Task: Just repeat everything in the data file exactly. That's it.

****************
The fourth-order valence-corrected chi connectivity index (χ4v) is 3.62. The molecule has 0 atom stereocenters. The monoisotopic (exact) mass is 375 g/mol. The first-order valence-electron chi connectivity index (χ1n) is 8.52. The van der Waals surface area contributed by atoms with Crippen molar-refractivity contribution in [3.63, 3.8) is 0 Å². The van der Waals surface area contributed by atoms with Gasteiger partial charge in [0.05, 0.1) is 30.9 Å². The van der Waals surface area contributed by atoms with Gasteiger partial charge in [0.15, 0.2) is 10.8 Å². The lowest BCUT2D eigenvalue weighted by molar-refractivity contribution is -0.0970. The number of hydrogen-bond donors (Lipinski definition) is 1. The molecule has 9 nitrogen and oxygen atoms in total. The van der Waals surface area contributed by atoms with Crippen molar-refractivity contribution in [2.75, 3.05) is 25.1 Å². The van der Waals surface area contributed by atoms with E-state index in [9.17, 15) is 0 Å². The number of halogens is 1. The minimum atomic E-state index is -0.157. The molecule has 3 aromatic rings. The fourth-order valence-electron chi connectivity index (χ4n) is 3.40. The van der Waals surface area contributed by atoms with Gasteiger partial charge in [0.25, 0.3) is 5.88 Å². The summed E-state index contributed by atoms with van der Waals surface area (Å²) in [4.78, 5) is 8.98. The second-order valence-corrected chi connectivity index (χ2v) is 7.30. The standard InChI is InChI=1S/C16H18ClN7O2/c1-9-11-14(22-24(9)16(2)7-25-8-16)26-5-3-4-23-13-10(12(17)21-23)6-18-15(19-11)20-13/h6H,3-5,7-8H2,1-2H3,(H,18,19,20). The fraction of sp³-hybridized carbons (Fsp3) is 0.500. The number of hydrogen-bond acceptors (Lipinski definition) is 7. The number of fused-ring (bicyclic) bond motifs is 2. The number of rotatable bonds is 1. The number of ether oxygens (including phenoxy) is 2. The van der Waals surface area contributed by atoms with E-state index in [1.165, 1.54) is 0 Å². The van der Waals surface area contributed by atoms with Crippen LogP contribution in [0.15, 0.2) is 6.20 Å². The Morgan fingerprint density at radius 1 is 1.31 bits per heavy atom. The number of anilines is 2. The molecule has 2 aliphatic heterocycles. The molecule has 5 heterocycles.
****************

The fourth-order valence-corrected chi connectivity index (χ4v) is 3.62. The molecule has 0 atom stereocenters. The monoisotopic (exact) mass is 375 g/mol. The first-order valence-electron chi connectivity index (χ1n) is 8.52. The van der Waals surface area contributed by atoms with Crippen molar-refractivity contribution in [3.63, 3.8) is 0 Å². The van der Waals surface area contributed by atoms with Gasteiger partial charge in [0.05, 0.1) is 30.9 Å². The van der Waals surface area contributed by atoms with Gasteiger partial charge in [0.15, 0.2) is 10.8 Å². The lowest BCUT2D eigenvalue weighted by molar-refractivity contribution is -0.0970. The number of hydrogen-bond donors (Lipinski definition) is 1. The molecule has 9 nitrogen and oxygen atoms in total. The van der Waals surface area contributed by atoms with Crippen molar-refractivity contribution in [2.75, 3.05) is 25.1 Å². The van der Waals surface area contributed by atoms with E-state index in [9.17, 15) is 0 Å². The number of halogens is 1. The minimum atomic E-state index is -0.157. The molecule has 3 aromatic rings. The fourth-order valence-electron chi connectivity index (χ4n) is 3.40. The van der Waals surface area contributed by atoms with Gasteiger partial charge in [0.25, 0.3) is 5.88 Å². The summed E-state index contributed by atoms with van der Waals surface area (Å²) in [4.78, 5) is 8.98. The second-order valence-corrected chi connectivity index (χ2v) is 7.30. The standard InChI is InChI=1S/C16H18ClN7O2/c1-9-11-14(22-24(9)16(2)7-25-8-16)26-5-3-4-23-13-10(12(17)21-23)6-18-15(19-11)20-13/h6H,3-5,7-8H2,1-2H3,(H,18,19,20). The fraction of sp³-hybridized carbons (Fsp3) is 0.500. The number of hydrogen-bond acceptors (Lipinski definition) is 7. The number of fused-ring (bicyclic) bond motifs is 2. The number of rotatable bonds is 1. The number of ether oxygens (including phenoxy) is 2. The van der Waals surface area contributed by atoms with E-state index in [1.165, 1.54) is 0 Å². The van der Waals surface area contributed by atoms with Crippen LogP contribution in [0.15, 0.2) is 6.20 Å². The Morgan fingerprint density at radius 1 is 1.31 bits per heavy atom. The number of anilines is 2. The molecule has 2 aliphatic heterocycles. The molecule has 5 heterocycles.